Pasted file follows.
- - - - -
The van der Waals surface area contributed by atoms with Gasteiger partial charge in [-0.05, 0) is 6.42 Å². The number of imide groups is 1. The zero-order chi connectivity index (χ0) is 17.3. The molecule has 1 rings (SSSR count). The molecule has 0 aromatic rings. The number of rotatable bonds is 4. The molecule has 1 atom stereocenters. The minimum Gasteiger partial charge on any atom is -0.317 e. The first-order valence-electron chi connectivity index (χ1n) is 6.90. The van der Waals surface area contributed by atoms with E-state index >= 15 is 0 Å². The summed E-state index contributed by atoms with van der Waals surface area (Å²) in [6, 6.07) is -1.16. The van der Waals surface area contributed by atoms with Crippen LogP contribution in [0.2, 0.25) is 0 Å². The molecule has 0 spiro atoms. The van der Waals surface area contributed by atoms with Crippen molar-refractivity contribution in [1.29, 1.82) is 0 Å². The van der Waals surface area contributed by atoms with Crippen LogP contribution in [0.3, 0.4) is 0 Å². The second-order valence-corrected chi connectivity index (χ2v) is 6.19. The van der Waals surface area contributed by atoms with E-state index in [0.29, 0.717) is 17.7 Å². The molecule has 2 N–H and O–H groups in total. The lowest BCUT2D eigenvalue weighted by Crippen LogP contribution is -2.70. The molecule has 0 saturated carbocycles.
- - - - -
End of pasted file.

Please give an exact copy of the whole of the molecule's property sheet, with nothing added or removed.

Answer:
The van der Waals surface area contributed by atoms with Gasteiger partial charge in [-0.05, 0) is 6.42 Å². The number of imide groups is 1. The zero-order chi connectivity index (χ0) is 17.3. The molecule has 1 rings (SSSR count). The molecule has 0 aromatic rings. The number of rotatable bonds is 4. The molecule has 1 atom stereocenters. The minimum Gasteiger partial charge on any atom is -0.317 e. The first-order valence-electron chi connectivity index (χ1n) is 6.90. The van der Waals surface area contributed by atoms with E-state index >= 15 is 0 Å². The summed E-state index contributed by atoms with van der Waals surface area (Å²) in [6, 6.07) is -1.16. The van der Waals surface area contributed by atoms with Crippen LogP contribution in [0.2, 0.25) is 0 Å². The molecule has 0 spiro atoms. The van der Waals surface area contributed by atoms with Crippen molar-refractivity contribution in [1.29, 1.82) is 0 Å². The van der Waals surface area contributed by atoms with Crippen LogP contribution in [0.3, 0.4) is 0 Å². The second-order valence-corrected chi connectivity index (χ2v) is 6.19. The van der Waals surface area contributed by atoms with E-state index in [0.29, 0.717) is 17.7 Å². The molecule has 2 N–H and O–H groups in total. The lowest BCUT2D eigenvalue weighted by Crippen LogP contribution is -2.70. The molecule has 0 saturated carbocycles.